Mali, France And US
Over the last few months, whether in Mali, Chad, Burkina Faso, Niger, Senegal, or elsewhere, Africans, the youth in particular, have, in their thousands, frequently and stridently protested French policies in Africa. This is striking when compared to the attitudes of previous generations. This unmistakable intensification of the rancor against France’s policies in Francophone countries’ populace and political and intellectual classes alike seems to have now reached most of the rest of Africa’s elites.
Fake News In West Africa: Flows, Facilitators And Fixes
The spread of falsehoods across information ecosystems in West Africa is growing. Although enabled by increasing access to social media and the internet across the region, the flow of fake news is not simply confined to online spaces but moves between offline and digital environments with regularity and ease.
Lecosysteme des Fausses Informations au Togo: Une vue D'ensemble/ Togo's Fake News Ecosystem: An Overview
Fake news is a phenomenon that does not spare Togo, like other countries in the world. It is therefore important to try to understand the mechanisms that govern their rapid dissemination in order to find ways of mitigation.
Lecosysteme des Fausses Informations au Burkina faso: Une D'ensemble/ Burkina Faso's Fake News Ecosystem: An Overview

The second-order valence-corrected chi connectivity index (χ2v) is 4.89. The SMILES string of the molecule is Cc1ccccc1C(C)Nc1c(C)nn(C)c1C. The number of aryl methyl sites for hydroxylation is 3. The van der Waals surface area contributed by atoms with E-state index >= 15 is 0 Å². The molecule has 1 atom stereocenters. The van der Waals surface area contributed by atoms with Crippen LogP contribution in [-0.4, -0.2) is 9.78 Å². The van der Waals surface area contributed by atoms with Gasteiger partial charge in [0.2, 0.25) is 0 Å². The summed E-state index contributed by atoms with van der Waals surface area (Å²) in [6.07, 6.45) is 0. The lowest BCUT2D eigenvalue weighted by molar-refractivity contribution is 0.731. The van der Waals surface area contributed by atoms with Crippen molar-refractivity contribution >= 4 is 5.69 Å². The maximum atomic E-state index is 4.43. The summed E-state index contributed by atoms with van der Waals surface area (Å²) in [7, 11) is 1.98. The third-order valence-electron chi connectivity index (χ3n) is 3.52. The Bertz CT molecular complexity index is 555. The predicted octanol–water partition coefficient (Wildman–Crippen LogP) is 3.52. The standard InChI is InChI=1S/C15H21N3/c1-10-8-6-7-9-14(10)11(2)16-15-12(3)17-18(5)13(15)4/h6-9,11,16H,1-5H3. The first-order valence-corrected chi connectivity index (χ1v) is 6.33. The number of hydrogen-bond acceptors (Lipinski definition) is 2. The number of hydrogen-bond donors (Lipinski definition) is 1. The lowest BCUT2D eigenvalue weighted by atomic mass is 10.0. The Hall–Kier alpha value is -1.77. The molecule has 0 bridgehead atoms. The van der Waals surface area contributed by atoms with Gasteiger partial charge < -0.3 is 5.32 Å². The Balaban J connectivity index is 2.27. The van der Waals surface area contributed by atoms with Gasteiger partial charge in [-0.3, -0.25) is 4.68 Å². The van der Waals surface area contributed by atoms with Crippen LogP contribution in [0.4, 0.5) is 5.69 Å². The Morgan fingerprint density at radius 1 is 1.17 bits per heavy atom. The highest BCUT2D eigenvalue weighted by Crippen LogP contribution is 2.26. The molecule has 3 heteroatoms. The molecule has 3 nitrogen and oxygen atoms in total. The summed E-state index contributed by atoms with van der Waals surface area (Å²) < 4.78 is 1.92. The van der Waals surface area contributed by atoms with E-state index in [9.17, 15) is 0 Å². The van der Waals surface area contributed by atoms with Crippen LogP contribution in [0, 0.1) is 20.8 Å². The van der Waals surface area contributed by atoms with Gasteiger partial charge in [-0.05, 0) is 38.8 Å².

As is the case in other countries, false information is now an integral part of the information flow ecosystem in Burkina Faso. This false information rubs shoulders with true information in a context marked by the development of digital social networks and the internet in general.
Lecosysteme des Fausses Information au Benin: Une Vue D'ensemble/ Benin's Fake News Ecosystem: An Overview
The spread of false news or infox, known as ''fake news'' in the Anglo-Saxon world, has taken on a worrying and devastating scale in Benin over the last decade. The surge in the circulation of fake news has coincided with the increase in internet penetration, the growth of mobile internet and the emergence of social networks.
Multiple Nodes, Common Causes: National Stock take of Contemporary Insecurity and State Responses in Nigeria
The Nigerian body politic faces a seeming epidemic of insecurity spanning jihadist insurgency, criminal banditry, farmer-herder conflicts, and violent separatist agitations. While governmental responses have overwhelming followed a militarised path to resolving these multifaceted conflicts, such interventions do not appear to have substantially diminished insecurity.
Cabe Verde's Fake News Ecosystem: An Overview
his study, which draws on 16 key informant interviews with academics, journalists, lawyers and social media users and an extensive review of relevant reports, documents and social media posts, provides one of the first comprehensive overviews of the, increasingly digital, information eco-system in Cabo Verde.
Lecosysteme des Fausses Informations au Senegal: Une vue D'ensemble/ Senegal's Fake News Ecosystem: An Overview
As is the case in several countries, false information is gaining ground in the public space in Senegal. The phenomenon itself is not new, but it is now accentuated and popularised with the advent of social networks and other digital platforms.